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Heat stress effects on Japanese quail production and iSTAT


Truong, Linda (2023), Heat stress effects on Japanese quail production and iSTAT, Dryad, Dataset,


Heat-stressed Japanese quail (Coturnix coturnix japonica) can experience blood acid-base disequilibrium and electrolyte disregulation. This disequilibrium may influence egg-shell quality, enzyme functions, and synthesis of tissue proteins. To determine effects of multi-generation heat stress on Japanese quail, the following treatments were applied (1) control (TN, non-sibling random mating at thermoneutral temperature [22.2°C]); (2) thermoneutral siblings (22.2°C, TNS); (3) heat stress (HS, non-sibling random mating at 31.1°C); and (4) heat stressed siblings (HSS, siblings of TNS with high feed conversion ratios (FCR), 31.1°C). Body weights (BW), blood gases, and electrolytes of quail were measured during the first 4 hours (acute) and after 3 weeks (chronic) of heat exposure (31.1°C) in generation 10 of the above-mentioned treatments. Statistical significance was determined at P ≤ 0.05. Models included treatments, length of exposure, sex, and their interactions. Results showed that acute and chronic heat stress at 31.1°C did not have a clear effect on blood electrolytes, acid-base regulation, and oxygen transport. Across treatments, sexes, lengths of exposure, and their interactions, acute HSS males or females were significantly different than chronic TN males in BW, PCO2, PO2, sO2, and Na+. Chronic HS males and females did not have significantly different blood electrolytes, acid-base regulation, and oxygen transport than chronic HSS males and females. Thus, selection for low FCR in heat stress at 31.1°C did not incur a fitness advantage when considering these parameters. Sexually mature males had significantly higher levels of hematocrit and hemoglobin than sexually immature quail and sexually mature females. Future studies using higher temperatures (32–34°C) could inform producers when to expect significant physiological changes in quail, lending to adaptions of feeding regiments according to environmental temperature and age.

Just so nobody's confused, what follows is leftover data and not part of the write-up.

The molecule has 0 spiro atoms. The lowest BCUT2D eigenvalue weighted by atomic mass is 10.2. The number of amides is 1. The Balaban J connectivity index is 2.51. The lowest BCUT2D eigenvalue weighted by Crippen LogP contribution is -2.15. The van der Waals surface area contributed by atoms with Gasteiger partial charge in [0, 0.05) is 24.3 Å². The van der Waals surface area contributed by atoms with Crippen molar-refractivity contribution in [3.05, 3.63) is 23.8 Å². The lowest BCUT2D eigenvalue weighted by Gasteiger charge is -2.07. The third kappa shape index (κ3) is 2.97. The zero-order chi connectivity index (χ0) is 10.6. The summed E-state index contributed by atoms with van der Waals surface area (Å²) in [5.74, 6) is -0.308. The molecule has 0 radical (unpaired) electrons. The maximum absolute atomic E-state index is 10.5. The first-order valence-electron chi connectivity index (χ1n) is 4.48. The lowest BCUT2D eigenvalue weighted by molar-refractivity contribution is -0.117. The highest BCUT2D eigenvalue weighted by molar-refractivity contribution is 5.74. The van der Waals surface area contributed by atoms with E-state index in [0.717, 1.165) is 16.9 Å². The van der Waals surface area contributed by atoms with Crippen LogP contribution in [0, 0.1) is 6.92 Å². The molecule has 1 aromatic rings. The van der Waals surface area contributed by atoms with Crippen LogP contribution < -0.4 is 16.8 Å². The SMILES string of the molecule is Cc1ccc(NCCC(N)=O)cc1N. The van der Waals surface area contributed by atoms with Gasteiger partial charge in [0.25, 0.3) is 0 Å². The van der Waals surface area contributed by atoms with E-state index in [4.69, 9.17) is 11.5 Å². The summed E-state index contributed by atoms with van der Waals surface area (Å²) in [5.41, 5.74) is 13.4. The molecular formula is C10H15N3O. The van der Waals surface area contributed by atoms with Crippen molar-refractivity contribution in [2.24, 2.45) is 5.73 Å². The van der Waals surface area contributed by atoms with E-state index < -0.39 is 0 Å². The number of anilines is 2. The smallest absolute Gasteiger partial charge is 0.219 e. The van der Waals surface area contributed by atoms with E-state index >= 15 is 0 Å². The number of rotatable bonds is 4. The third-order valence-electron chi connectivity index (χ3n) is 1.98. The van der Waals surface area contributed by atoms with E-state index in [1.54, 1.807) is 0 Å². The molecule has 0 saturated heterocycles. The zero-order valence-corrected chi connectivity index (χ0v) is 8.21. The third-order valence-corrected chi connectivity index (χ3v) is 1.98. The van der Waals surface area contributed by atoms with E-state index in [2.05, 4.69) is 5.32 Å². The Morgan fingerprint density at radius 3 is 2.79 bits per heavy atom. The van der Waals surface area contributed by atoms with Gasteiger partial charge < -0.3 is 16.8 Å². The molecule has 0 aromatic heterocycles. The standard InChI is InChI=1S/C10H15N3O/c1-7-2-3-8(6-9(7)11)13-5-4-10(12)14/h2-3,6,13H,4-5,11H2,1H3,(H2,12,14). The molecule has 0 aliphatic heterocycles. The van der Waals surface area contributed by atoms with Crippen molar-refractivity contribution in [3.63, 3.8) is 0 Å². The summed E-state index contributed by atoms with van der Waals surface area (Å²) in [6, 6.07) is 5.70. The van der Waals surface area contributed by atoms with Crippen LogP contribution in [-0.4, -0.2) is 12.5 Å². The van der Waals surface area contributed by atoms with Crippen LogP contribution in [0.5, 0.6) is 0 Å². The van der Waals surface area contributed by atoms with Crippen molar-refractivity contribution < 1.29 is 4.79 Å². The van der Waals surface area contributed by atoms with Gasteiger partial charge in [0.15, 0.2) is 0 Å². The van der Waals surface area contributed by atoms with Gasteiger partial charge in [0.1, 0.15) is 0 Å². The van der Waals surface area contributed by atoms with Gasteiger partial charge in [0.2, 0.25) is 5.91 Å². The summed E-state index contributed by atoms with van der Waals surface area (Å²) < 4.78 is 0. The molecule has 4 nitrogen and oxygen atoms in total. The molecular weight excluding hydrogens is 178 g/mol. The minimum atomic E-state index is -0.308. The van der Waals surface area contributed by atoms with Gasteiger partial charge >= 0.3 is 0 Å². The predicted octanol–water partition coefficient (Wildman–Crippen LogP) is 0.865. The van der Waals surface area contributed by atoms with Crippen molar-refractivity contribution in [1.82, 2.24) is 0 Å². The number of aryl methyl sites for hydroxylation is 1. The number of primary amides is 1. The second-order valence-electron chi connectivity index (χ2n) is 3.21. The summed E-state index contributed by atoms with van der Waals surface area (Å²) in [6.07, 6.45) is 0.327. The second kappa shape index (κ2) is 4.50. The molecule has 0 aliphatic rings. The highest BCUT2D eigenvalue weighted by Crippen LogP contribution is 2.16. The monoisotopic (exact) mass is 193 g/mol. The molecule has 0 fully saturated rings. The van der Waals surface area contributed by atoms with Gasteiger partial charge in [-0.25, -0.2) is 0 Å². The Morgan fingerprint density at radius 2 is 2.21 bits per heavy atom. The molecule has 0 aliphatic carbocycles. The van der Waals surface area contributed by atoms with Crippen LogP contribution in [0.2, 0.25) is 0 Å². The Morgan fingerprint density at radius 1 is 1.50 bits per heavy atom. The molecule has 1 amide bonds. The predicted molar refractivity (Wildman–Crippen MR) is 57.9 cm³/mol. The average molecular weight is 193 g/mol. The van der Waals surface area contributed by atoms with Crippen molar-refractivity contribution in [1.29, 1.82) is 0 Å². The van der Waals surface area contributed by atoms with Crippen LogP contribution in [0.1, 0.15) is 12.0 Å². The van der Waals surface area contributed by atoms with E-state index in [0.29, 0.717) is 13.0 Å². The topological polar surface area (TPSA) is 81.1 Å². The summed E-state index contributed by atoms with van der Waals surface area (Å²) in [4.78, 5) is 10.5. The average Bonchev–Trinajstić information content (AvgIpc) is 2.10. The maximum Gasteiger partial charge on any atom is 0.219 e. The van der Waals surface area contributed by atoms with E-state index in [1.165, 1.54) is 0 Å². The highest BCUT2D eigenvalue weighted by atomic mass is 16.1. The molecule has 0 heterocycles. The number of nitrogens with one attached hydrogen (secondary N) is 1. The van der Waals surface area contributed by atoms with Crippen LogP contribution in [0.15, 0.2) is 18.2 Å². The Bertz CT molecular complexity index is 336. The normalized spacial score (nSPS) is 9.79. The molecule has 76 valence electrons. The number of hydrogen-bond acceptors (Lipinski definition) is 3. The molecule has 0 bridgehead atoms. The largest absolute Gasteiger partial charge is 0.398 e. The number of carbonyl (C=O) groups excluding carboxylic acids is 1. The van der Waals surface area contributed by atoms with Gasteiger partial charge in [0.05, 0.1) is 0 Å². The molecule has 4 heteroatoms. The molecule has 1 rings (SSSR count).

1. FCR dataset
    1. Body weight of birds was taken when sexual dimorphisms were apparent and birds were singularly caged. Approximately half were male and half were female. 
    2. Feeders were placed outside of the cages with lids to prevent feed spillage. 
    3. Feed intake was taken daily at the same time in the morning before quails began eating to obtain the 24-hour feed intake. 
    4. After 7 days, body weight of birds was taken again.
  2. Performance dataset
    1. Non-sibling male and female pairs were placed in the same cage to mate. 
    2. Eggs were collected and marked with the maternal wingband number from each pair every morning before the temperature increased in the temperature-controlled chambers which housed the birds.
    3. Eggs were collected for 2 weeks.
    4. Collected eggs were placed in a 12.78˚C chamber until all eggs were incubated together.
    5. At days 9, 11, 13, and 15 of incubation, 20 eggs were cracked open for tissue collection; however, abnormalities in development such as early embryo death, late embryo death, deformation/twins, and cracked eggs were noted. 
    6. Percentages of each abnormality were calculated. 
  3. iSTAT dataset
    1. Singularly caged birds were handled no more than 2 times. 
    2. Birds were fasted for approximately 1 hour and weighed before blood draw from the jugular vein.
    3. Fresh, whole blood (100µL) was applied to the iSTAT CG8+ cartridge immediately after drawing to detect electrolytes, blood gases, glucose, hematocrit, and hemoglobin. 
    4. The cartridge was analyzed using the VetScan iSTAT-1 handheld blood analyzer. 

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